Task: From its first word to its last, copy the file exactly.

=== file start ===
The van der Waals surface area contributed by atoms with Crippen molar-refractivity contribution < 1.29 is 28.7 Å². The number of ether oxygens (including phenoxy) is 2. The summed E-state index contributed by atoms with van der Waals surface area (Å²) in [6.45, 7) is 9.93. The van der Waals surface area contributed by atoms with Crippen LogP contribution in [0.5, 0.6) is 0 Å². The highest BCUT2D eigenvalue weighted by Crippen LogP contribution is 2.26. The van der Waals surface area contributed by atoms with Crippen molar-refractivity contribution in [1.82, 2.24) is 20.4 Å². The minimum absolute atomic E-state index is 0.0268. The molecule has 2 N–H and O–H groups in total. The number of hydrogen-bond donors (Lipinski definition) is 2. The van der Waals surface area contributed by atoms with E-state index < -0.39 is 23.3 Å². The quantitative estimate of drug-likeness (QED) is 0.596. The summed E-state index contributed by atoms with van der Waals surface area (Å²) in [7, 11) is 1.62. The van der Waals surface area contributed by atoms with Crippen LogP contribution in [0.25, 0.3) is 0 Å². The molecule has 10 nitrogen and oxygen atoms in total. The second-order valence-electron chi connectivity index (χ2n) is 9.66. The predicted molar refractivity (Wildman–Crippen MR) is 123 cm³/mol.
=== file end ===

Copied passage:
The van der Waals surface area contributed by atoms with Crippen molar-refractivity contribution < 1.29 is 28.7 Å². The number of ether oxygens (including phenoxy) is 2. The summed E-state index contributed by atoms with van der Waals surface area (Å²) in [6.45, 7) is 9.93. The van der Waals surface area contributed by atoms with Crippen LogP contribution in [0.5, 0.6) is 0 Å². The highest BCUT2D eigenvalue weighted by Crippen LogP contribution is 2.26. The van der Waals surface area contributed by atoms with Crippen molar-refractivity contribution in [1.82, 2.24) is 20.4 Å². The minimum absolute atomic E-state index is 0.0268. The molecule has 2 N–H and O–H groups in total. The number of hydrogen-bond donors (Lipinski definition) is 2. The van der Waals surface area contributed by atoms with E-state index < -0.39 is 23.3 Å². The quantitative estimate of drug-likeness (QED) is 0.596. The summed E-state index contributed by atoms with van der Waals surface area (Å²) in [7, 11) is 1.62. The van der Waals surface area contributed by atoms with Crippen LogP contribution in [0.25, 0.3) is 0 Å². The molecule has 10 nitrogen and oxygen atoms in total. The second-order valence-electron chi connectivity index (χ2n) is 9.66. The predicted molar refractivity (Wildman–Crippen MR) is 123 cm³/mol.